Manney testifies in appeal hearing: 'I did what I was supposed to do'
For the first time since shooting and killing Dontre Hamilton in Red Arrow Park nearly 11 months ago we heard former Milwaukee Police Officer Christopher Manney share his side of the story.
\"I did what I was supposed to do,\" Manney said during day four of his appeal hearing to get his job back. Manney explained he thought Hamilton was homeless and says he sensed danger when he was within three feet of Hamilton.
\"Something isn't right, the hairs on your neck stand up, you start to get a little afraid,\" Manney said of the April 30, 2014 incident.
Manney spent more than two hours testifying in his defense, attempting to get his job back. Milwaukee Police Chief Ed Flynn fired Manney in October for violating MPD protocol in approaching and patting Hamilton down. Manney claims he saw a bulge in Hamilton's right front pocket that concerned him.
\"I do not have see-through eyes where I can see through pockets but that's where I identified with my fear that, 'Hey, that's where the weapon is,'\" Manney said.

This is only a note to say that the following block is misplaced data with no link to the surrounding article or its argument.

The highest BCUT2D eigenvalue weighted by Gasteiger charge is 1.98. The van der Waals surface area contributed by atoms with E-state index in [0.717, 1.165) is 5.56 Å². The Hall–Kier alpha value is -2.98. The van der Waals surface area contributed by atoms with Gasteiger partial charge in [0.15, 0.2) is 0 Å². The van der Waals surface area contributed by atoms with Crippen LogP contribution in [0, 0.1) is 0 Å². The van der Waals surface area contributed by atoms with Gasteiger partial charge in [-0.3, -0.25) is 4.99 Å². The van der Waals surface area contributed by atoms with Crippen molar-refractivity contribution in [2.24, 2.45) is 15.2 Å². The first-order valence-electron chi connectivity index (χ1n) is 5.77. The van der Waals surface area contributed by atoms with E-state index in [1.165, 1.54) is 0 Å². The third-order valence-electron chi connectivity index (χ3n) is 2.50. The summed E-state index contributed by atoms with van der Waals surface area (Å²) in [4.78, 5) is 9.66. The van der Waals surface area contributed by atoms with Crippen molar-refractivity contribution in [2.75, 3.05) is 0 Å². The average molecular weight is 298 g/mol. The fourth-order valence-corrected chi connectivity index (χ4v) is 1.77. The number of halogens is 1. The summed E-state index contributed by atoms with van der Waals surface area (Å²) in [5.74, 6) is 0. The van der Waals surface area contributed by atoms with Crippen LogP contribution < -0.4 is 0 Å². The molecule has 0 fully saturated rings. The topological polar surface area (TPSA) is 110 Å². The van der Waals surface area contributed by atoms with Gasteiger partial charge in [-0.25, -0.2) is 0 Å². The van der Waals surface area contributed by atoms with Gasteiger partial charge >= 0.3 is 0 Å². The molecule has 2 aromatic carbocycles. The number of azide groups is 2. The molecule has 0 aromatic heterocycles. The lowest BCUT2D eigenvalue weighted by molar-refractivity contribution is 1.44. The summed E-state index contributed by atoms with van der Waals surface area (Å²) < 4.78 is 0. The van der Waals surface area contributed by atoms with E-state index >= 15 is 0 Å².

Flynn told the court Saturday that Manney never should have approached Hamilton.. But the chief added if Manney felt endangered he should have called for back-up.
\"There's a thin line between needing help and also doing your job,\" Manney replied Sunday when asked about not calling for additional officers.
Flynn's attorney questioned Manney about inconsistent statements in various reports filed after the shooting, including why he didn't tell initial investigators about his fear Hamilton had a weapon.
Hamilton's brother, Nate, called Manney's testimony \"disgusting\" after Sunday's hearing wrapped up. Hamilton says the former officer \"massacred\" his brother.
\"As a man, as a person, if you did nothing wrong you should have a clear conscience going forward,\" Hamilton said, standing with his mother, brother and family attorney Jonathan Safran. \"You should be able to speak truthfully. You should not have inconsistencies in your story.\"
The hearing continues Monday afternoon at 1:30, moving to Centennial Hall in the Wisconsin Avenue Library where commissioners could begin discussing Manney's fate.